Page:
Global maritime unions have banded together as ill-advised governments and trading blocs continue to undermine workers’ rights in the name of free trade.
The Seafarers' International Union of Canada (SIU) said last week that it was forming a coalition with Canadian and global transport unions over their significant concerns surrounding the Canadian-European Comprehensive Economic Trade Agreement (CETA) and the lack of transparency from those who were making the deal. Read the SIU's press release here.
The SIU said in a statement that this free trade agreement will allow EU beneficially owned Flag of Convenience (FOC) vessels and so-called European National Flag to trade freely between Canadian ports without any restrictions on origin of the crew, or level of wage and working conditions.
“What we can be sure about is that this agreement will completely halt the Canadian maritime transport sector's growth. Moreover, the communities and regions that depend on this industry will be destroyed. Once this agreement is in place, it will not take long before the rest of the Canadian transportation sectors are affected, including, air, road and rail,” the statement said.
SIU President and Chair of the Canadian Maritime and Supply Chain Coalition, James Given said: "This agreement will have a severe negative impact on the Canadian Maritime Industry by opening domestic trade to foreign carriers, doing away with our cabotage laws. This is the most serious threat that we have ever faced in our industry."
The Canadian Maritime and Supply Chain Coalition said it is is working diligently with representatives from various transportation unions from around the globe to ensure that CETA is in no way successful in destroying the Canadian marine transportation industry and the logistics that will follow.
This coalition includes leaders from the following Unions from Canada and around the globe: UNIFOR, International Longshoremen's Association, International Longshore and Warehouse Union, Alliance du St-Laurent, Canadian Union of Public Employees- Dockers, United Steelworkers, Canadian Labour Congress, Teamsters Canada, International Transport Workers' Federation, European Transport Workers' Federation, BC Ferry and Marine Workers Union, International Association of Machinists, Maritime Union of Australia, AFL- CIO Maritime Trades Department.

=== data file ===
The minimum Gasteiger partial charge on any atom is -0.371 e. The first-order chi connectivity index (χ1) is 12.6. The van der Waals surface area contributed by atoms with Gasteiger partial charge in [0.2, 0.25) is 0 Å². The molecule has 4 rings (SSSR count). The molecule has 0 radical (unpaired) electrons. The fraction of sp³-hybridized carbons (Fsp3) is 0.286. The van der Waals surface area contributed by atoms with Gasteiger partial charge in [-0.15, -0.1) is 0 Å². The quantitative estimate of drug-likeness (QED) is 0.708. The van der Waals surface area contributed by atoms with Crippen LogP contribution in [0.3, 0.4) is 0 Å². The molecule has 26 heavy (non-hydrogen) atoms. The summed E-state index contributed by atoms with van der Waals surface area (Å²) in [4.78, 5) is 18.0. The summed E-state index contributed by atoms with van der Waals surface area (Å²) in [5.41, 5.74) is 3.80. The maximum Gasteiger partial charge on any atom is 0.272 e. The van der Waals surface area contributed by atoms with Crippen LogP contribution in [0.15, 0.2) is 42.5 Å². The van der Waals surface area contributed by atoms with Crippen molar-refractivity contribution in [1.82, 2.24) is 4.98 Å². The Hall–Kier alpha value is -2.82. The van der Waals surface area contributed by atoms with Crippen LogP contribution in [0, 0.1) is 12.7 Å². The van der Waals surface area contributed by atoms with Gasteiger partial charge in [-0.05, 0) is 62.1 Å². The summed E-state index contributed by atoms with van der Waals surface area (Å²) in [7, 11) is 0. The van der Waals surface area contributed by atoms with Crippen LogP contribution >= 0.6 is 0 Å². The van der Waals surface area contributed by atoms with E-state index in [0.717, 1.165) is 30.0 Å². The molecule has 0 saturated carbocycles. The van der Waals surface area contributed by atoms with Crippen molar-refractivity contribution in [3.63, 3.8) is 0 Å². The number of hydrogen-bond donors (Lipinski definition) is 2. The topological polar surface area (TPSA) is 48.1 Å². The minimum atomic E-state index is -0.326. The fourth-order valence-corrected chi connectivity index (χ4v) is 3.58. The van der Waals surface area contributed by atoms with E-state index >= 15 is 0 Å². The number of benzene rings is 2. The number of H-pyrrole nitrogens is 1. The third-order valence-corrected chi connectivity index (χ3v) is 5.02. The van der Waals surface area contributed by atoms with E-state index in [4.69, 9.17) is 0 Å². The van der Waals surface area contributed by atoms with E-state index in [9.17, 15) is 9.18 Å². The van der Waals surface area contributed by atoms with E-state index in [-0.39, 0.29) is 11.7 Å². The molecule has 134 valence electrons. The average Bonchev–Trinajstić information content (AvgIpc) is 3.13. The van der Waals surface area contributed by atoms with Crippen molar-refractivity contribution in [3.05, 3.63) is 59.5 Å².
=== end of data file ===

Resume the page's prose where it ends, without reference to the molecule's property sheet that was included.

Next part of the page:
Maritime Union of Australia National Secretary and International Transport Workers’ Federation President Paddy Crumlin said maritime unions across the globe were facing similar challenges.
“The possibility of an attack on the protection that cabotage gives Australian seafarers in coastal trade is a distinct possibility under the Abbott Government,” Mr Crumlin said.
"The fact that other unions are experiencing a similar thing means we have moved to an international footing of ITF unions in opposition across the globe.
“The MUA strongly urges the Abbott Government to retain and improve the Coastal Trading Act. It is in the national interest to retain and grow the coastal shipping industry. There are persuasive economic, supply chain security, skill retention, environmental and strategic reasons for retaining policies that provide fair competition to enable Australian coastal shipping to prosper and grow.
Mr Crumlin said that what is required is Government action to provide the appropriate access regime to ensure Australian coastal shipping and international shipping can both participate in Australia’s sea trade task on a fair competitive basis, in a way that provides an efficient transportation mode for cargo interests to complement both road and rail freight.
“The existence of an Australian coastal shipping fleet improves competition and dampens freight rates,” he said.
“If General Register ships were to lose the support of regulation, current low freight rates provided by foreign ships cannot be guaranteed because foreign ships would be given a monopoly position in most Australian trades.
“Reliance on a spot shipping market will inevitably lead to disruptions to domestic trade because shippers reliant on a spot market can have no control over ship scheduling and hence reliability, nor over access to fit for purpose ships that meet the shipper’s specifications for carriage of specialist cargo types such as in the case of food grade cargo, perishable cargo or cargo requiring temperature control, nor on ship port calls and many other features that are part of the competitive equation.
“Price is not the only aspect of competition that is important in Australian sea freight markets. Maintenance of a critical mass in the Australian Bluewater trading ship fleet is essential to provide the training berths for the supply of qualified seafarers that support all aspects of the maritime industry, both on-board and onshore.”
The MUA is currently taking action in the Federal Court against the Abbott Government’s recent move to open the back door to cheap foreign labour in the offshore oil and gas sector.
The union also slammed the Abbott Government's recent proposal to allow employers to take on foreign workers on wages and conditions below Australian standards.
Download the SIU's press release here.